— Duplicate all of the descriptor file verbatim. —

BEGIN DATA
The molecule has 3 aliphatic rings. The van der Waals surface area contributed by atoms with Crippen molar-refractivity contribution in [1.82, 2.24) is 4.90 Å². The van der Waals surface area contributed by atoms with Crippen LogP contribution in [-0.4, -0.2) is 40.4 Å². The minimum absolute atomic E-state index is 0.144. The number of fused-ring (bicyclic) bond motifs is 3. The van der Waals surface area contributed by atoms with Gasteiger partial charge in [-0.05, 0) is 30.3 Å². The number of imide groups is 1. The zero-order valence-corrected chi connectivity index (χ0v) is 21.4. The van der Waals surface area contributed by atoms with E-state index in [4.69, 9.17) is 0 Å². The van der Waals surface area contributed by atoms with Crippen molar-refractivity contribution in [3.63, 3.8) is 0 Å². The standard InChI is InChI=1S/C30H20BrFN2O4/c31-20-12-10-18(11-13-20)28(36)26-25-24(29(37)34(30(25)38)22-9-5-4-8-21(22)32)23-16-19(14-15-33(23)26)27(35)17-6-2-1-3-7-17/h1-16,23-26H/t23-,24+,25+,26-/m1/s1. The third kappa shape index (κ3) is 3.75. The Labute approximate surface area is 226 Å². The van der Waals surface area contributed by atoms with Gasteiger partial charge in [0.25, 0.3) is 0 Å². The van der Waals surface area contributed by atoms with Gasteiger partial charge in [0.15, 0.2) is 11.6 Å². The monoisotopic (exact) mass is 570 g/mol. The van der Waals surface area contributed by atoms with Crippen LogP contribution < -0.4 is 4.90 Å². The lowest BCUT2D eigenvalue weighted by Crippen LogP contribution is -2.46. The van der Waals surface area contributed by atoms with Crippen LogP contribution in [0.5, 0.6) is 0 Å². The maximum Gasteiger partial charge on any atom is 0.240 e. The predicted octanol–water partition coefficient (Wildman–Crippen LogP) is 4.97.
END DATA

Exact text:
The molecule has 3 aliphatic rings. The van der Waals surface area contributed by atoms with Crippen molar-refractivity contribution in [1.82, 2.24) is 4.90 Å². The van der Waals surface area contributed by atoms with Crippen LogP contribution in [-0.4, -0.2) is 40.4 Å². The minimum absolute atomic E-state index is 0.144. The number of fused-ring (bicyclic) bond motifs is 3. The van der Waals surface area contributed by atoms with Gasteiger partial charge in [-0.05, 0) is 30.3 Å². The number of imide groups is 1. The zero-order valence-corrected chi connectivity index (χ0v) is 21.4. The van der Waals surface area contributed by atoms with E-state index in [4.69, 9.17) is 0 Å². The van der Waals surface area contributed by atoms with Crippen molar-refractivity contribution in [3.63, 3.8) is 0 Å². The standard InChI is InChI=1S/C30H20BrFN2O4/c31-20-12-10-18(11-13-20)28(36)26-25-24(29(37)34(30(25)38)22-9-5-4-8-21(22)32)23-16-19(14-15-33(23)26)27(35)17-6-2-1-3-7-17/h1-16,23-26H/t23-,24+,25+,26-/m1/s1. The third kappa shape index (κ3) is 3.75. The Labute approximate surface area is 226 Å². The van der Waals surface area contributed by atoms with Gasteiger partial charge in [0.25, 0.3) is 0 Å². The van der Waals surface area contributed by atoms with Gasteiger partial charge in [0.15, 0.2) is 11.6 Å². The monoisotopic (exact) mass is 570 g/mol. The van der Waals surface area contributed by atoms with Crippen LogP contribution < -0.4 is 4.90 Å². The lowest BCUT2D eigenvalue weighted by Crippen LogP contribution is -2.46. The van der Waals surface area contributed by atoms with Crippen LogP contribution in [0.5, 0.6) is 0 Å². The maximum Gasteiger partial charge on any atom is 0.240 e. The predicted octanol–water partition coefficient (Wildman–Crippen LogP) is 4.97.